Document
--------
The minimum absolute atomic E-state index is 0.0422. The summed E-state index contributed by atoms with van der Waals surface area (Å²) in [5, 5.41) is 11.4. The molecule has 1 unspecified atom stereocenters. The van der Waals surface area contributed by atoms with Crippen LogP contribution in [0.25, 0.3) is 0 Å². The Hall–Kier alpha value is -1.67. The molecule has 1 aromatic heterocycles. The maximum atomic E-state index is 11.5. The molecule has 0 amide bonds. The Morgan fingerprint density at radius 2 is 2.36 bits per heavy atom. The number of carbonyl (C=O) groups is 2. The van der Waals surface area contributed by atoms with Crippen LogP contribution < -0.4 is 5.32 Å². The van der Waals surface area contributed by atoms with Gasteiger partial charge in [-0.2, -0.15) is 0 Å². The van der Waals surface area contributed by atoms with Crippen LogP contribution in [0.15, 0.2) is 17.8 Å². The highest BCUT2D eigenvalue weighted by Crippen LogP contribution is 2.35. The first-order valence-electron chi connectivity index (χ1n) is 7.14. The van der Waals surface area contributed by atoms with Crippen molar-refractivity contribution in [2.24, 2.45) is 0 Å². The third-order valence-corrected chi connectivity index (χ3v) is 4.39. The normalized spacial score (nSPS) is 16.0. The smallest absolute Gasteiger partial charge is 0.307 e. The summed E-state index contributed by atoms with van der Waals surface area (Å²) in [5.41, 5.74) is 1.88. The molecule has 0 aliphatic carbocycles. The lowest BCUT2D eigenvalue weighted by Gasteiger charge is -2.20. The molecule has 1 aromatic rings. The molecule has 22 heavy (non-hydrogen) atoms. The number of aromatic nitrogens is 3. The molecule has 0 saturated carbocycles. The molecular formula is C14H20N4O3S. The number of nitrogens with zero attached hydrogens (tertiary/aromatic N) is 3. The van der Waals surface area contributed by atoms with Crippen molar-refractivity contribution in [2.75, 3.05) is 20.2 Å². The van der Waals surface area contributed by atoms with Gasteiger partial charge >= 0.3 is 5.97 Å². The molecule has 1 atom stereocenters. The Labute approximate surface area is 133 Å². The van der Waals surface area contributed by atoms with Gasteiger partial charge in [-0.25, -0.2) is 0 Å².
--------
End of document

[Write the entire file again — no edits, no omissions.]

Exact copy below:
The minimum absolute atomic E-state index is 0.0422. The summed E-state index contributed by atoms with van der Waals surface area (Å²) in [5, 5.41) is 11.4. The molecule has 1 unspecified atom stereocenters. The van der Waals surface area contributed by atoms with Crippen LogP contribution in [0.25, 0.3) is 0 Å². The Hall–Kier alpha value is -1.67. The molecule has 1 aromatic heterocycles. The maximum atomic E-state index is 11.5. The molecule has 0 amide bonds. The Morgan fingerprint density at radius 2 is 2.36 bits per heavy atom. The number of carbonyl (C=O) groups is 2. The van der Waals surface area contributed by atoms with Crippen LogP contribution < -0.4 is 5.32 Å². The van der Waals surface area contributed by atoms with Gasteiger partial charge in [-0.2, -0.15) is 0 Å². The van der Waals surface area contributed by atoms with Crippen LogP contribution in [0.15, 0.2) is 17.8 Å². The highest BCUT2D eigenvalue weighted by Crippen LogP contribution is 2.35. The first-order valence-electron chi connectivity index (χ1n) is 7.14. The van der Waals surface area contributed by atoms with Crippen molar-refractivity contribution in [2.24, 2.45) is 0 Å². The third-order valence-corrected chi connectivity index (χ3v) is 4.39. The normalized spacial score (nSPS) is 16.0. The smallest absolute Gasteiger partial charge is 0.307 e. The summed E-state index contributed by atoms with van der Waals surface area (Å²) in [5.41, 5.74) is 1.88. The molecule has 0 aliphatic carbocycles. The lowest BCUT2D eigenvalue weighted by Gasteiger charge is -2.20. The molecule has 1 aromatic rings. The molecule has 22 heavy (non-hydrogen) atoms. The number of aromatic nitrogens is 3. The molecule has 0 saturated carbocycles. The molecular formula is C14H20N4O3S. The number of nitrogens with zero attached hydrogens (tertiary/aromatic N) is 3. The van der Waals surface area contributed by atoms with Crippen molar-refractivity contribution in [2.75, 3.05) is 20.2 Å². The van der Waals surface area contributed by atoms with Gasteiger partial charge >= 0.3 is 5.97 Å². The molecule has 1 atom stereocenters. The Labute approximate surface area is 133 Å². The van der Waals surface area contributed by atoms with Gasteiger partial charge in [-0.25, -0.2) is 0 Å².